International property and construction consultancy firm Rider Levett Bucknall (RLB) has released its latest Crane Index and Quarterly Cost Report (QCR). Together, the two documents provide an eye-opening perspective on the North American construction industry in 14 key markets. In Phoenix, the number of cranes has dipped to the level of February 2020, as several buildings have wrapped construction. Luxury residential projects, including Aspire Fillmore, The Rey, and The Fillmore, account for several cranes, and there is crane activity at mixed-use sites in Midtown.
The latest quarterly cost report data show that despite the slow-down in construction, the combined effects of material price increases with challenges in maintaining the supply chain have sent costs escalating back to the familiar range of 1% per quarter (4% annualized).
In the last 12 months, construction materials prices have increased strikingly. The price of copper has almost doubled, from a low of $2.11/lb. to $4.01/lb.; aluminum has risen from $0.73/lb. in April 2020 to around $1.05/lb. in March 2021; and lumber skyrocketed to nearly $1,000/MBF in March 2021.
“Looking ahead, my expectation is that construction price pressure will increase as the year goes on due to the stimulating effects (on the construction industry) of at least the ebbing of the COVID-19 pandemic and the stimulus provided by the American Rescue Plan Act,” said Julian Anderson, FRICS, President of RLB North America. “If the Biden administration is successful in pushing through an infrastructure plan, then that should keep the momentum going for a few more years.”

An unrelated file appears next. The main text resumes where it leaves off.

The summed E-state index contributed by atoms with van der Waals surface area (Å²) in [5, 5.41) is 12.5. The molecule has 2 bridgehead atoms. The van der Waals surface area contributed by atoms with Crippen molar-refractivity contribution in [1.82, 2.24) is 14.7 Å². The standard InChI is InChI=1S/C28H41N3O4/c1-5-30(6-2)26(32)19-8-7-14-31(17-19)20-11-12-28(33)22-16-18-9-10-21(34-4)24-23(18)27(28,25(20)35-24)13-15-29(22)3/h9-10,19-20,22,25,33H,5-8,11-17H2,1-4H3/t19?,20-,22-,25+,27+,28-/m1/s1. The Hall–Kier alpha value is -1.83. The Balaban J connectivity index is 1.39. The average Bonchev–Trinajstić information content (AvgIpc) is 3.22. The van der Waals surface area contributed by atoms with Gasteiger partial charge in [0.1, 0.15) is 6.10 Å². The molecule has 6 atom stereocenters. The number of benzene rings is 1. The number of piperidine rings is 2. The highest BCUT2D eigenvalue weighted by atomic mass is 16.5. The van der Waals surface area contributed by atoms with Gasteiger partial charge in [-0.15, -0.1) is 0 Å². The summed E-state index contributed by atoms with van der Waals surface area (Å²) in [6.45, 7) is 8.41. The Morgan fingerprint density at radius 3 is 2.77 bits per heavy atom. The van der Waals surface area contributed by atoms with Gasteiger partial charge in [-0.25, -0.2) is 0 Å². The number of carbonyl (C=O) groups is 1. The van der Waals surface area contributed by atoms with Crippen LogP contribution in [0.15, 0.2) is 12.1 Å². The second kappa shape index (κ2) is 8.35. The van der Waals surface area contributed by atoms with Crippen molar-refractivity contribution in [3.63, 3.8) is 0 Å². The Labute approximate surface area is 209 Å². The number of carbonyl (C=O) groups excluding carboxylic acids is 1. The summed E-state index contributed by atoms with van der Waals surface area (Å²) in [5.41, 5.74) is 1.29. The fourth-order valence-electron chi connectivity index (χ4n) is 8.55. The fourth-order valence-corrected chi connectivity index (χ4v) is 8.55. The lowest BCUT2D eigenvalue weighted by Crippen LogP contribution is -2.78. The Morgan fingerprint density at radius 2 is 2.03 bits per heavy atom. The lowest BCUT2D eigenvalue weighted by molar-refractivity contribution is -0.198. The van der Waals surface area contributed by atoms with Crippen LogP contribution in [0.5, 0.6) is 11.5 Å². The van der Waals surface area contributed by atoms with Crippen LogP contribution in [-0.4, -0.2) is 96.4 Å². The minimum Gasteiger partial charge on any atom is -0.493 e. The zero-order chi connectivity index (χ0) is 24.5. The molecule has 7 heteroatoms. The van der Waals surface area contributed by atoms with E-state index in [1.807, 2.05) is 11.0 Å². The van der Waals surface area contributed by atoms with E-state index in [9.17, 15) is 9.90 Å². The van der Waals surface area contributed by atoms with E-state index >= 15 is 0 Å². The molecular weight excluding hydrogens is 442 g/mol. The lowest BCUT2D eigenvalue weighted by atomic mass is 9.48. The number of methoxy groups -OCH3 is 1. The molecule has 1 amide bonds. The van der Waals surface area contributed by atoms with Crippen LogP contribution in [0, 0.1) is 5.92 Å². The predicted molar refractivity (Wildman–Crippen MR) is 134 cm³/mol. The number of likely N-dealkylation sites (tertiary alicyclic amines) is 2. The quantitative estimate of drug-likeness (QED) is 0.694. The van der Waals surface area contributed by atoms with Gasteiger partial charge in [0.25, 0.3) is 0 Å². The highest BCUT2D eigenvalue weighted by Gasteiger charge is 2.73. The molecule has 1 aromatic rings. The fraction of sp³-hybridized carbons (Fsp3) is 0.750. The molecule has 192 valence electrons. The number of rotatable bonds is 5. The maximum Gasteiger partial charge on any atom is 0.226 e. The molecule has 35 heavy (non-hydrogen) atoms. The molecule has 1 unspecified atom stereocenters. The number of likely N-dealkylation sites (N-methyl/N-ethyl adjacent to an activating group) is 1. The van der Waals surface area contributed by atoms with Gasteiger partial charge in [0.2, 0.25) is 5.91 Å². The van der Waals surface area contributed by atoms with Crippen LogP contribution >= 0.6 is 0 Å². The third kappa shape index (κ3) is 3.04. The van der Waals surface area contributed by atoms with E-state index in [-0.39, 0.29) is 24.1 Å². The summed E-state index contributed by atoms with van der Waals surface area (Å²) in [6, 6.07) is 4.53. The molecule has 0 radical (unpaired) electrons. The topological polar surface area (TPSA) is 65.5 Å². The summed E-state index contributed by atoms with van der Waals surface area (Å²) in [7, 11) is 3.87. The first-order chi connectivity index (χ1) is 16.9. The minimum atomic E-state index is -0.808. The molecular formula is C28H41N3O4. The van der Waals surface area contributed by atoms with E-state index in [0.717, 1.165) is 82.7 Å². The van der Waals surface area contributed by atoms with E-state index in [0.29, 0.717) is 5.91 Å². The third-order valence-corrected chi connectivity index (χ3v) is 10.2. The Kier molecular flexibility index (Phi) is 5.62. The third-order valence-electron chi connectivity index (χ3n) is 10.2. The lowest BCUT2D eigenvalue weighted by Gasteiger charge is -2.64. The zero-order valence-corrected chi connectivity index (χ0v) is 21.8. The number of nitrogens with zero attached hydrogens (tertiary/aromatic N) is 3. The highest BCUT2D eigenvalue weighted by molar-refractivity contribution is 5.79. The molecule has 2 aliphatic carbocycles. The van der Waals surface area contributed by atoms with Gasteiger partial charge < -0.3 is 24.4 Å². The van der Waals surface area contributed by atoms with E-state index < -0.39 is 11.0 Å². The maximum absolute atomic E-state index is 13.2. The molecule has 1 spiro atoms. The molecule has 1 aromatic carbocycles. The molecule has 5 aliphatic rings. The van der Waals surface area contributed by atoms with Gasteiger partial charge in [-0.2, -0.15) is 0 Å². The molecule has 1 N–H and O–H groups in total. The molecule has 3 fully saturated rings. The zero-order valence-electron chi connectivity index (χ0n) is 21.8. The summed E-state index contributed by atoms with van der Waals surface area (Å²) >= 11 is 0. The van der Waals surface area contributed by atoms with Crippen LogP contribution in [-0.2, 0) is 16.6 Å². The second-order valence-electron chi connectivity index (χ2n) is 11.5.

Crane Index notes
• Cities seeing an increase in cranes include Boston, Calgary, Denver, Honolulu, Los Angeles, Toronto, and Washington D.C.
• Cities holding steady in their crane counts include Chicago, New York City, Portland, and Seattle
• Cities with a decrease in cranes include Las Vegas, Phoenix, and San Francisco
• Toronto continues to be home to the majority of total cranes counted (43%), followed by Los Angeles (9%), Seattle (9%), and Washington D.C. (9%)
Quarterly Cost Report notes
• The U.S. quarterly national average increase in construction cost is approximately 0.99%, compared to 1.82% year-over-year
• The U.S. Gross Domestic Product (GDP) growth has rebounded to 4.1 during the fourth quarter of 2020
• The Architectural Billings Index (ABI) dropped to 42.6 from the previous quarter’s 47.0